Barack Obama went traditional. Decked out in a light blue shirt and burgundy tie, the U.S. president ordered a cheddar-cheeseburger with onions, lettuce, tomato, and bread-and-butter pickles. He drank iced tea. Dmitry Medvedev added a little spice. The Russian leader, sporting a white shirt and dark tie, went for a cheddar-cheeseburger with onions, jalapenos, and mushrooms. He drank a Coke.
On Wednesday, Russian President Dmitry Medvedev toured the headquarters of Twitter. Besides having a fruitful cultural exchange with Twitter co-founder Evan Williams, he also fired off his first tweet
On Wednesday, during a visit to Silicon Valley, Mr. Medvedev made it even easier to practice at least an amateur version of Kremlinology by opening two new Twitter accounts for the Kremlin — one in Russian and one in English — during a visit to the popular micro-blogging service’s corporate headquarters.
Russian President Dmitri Medvedev is seeking to entice investment from American businesses during his visit to the United States. But analysts in Moscow say while Russia wants American capital, it does not want the United States meddling in Russian domestic affairs.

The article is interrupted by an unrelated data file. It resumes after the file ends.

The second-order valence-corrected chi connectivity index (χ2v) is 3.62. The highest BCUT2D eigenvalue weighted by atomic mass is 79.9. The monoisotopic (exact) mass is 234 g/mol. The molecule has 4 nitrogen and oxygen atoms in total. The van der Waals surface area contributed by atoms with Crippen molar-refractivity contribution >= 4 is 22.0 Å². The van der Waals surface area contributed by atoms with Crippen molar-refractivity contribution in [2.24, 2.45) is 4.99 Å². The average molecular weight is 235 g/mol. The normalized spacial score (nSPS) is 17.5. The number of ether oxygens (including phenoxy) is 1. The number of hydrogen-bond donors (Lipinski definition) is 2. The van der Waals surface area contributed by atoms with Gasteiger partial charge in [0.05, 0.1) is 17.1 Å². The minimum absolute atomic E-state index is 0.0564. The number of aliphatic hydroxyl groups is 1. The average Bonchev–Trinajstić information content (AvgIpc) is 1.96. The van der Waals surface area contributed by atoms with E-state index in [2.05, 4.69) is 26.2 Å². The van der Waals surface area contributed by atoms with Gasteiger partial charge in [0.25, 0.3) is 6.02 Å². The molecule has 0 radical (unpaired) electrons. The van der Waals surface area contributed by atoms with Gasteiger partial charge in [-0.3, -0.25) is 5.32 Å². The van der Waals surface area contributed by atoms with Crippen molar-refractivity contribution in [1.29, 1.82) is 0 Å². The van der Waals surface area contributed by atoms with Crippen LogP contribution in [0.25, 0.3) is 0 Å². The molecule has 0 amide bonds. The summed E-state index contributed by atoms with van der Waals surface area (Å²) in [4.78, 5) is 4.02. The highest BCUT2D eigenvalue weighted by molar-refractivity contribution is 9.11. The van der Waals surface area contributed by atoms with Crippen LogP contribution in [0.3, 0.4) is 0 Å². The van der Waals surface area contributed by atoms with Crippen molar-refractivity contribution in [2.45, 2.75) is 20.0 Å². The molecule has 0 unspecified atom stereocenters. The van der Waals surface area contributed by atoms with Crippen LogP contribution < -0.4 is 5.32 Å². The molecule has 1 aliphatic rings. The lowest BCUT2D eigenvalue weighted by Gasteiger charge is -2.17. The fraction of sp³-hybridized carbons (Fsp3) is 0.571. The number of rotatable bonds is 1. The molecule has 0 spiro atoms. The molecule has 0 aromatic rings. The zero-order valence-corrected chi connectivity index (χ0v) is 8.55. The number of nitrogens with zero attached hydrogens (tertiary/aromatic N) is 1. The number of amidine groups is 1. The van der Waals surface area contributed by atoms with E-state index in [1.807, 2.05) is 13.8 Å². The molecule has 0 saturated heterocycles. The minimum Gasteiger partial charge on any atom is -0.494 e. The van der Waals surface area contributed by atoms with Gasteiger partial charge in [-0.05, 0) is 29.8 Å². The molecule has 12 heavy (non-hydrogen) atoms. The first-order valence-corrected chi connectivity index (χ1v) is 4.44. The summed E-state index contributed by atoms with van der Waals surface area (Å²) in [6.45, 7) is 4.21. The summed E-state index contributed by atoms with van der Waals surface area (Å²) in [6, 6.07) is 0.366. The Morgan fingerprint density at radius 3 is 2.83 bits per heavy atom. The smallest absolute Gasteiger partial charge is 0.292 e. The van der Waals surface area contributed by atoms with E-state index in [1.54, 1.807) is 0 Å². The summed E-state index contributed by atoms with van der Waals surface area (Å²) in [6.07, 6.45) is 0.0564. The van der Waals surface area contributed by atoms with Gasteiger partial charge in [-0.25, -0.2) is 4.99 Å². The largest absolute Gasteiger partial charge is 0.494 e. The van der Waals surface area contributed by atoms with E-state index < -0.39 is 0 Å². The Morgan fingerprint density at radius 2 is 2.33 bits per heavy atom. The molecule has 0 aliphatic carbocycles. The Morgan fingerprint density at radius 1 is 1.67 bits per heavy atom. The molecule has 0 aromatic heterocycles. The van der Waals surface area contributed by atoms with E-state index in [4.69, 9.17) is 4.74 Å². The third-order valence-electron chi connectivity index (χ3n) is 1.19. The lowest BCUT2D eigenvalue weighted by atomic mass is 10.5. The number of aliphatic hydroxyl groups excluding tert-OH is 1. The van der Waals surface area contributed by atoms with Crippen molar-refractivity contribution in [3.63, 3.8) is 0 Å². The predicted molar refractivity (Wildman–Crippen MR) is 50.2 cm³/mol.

“We are not a member of the E.U., but we are a European country.” So spoke President Dmitri Medvedev of Russia in an interview with Western journalists last week, on the eve of the G-20 summit and a key meeting with President Barack Obama in Toronto. His words are worth thinking about.
Russian President Dmitry Medvedev's visit to Silicon Valley this week to meet with technology leaders is part of a larger strategy for the US and Russia to improve business ties as the two countries try to “reset” relations with the incoming Obama administration.
Diplomats in many corners of the world are puzzled by what appears to be a fundamental shift in Russia's foreign policies in recent months, from a strategy based on threat and intimidation to one of a low profile seeking friendship, especially with Western countries.
What we now have is a chaotic E.U. policy toward Russia, with some member states holding the others hostage. Surely it is time governments realized that medium- and long-term interests are better served by consistency rather than bilateralism.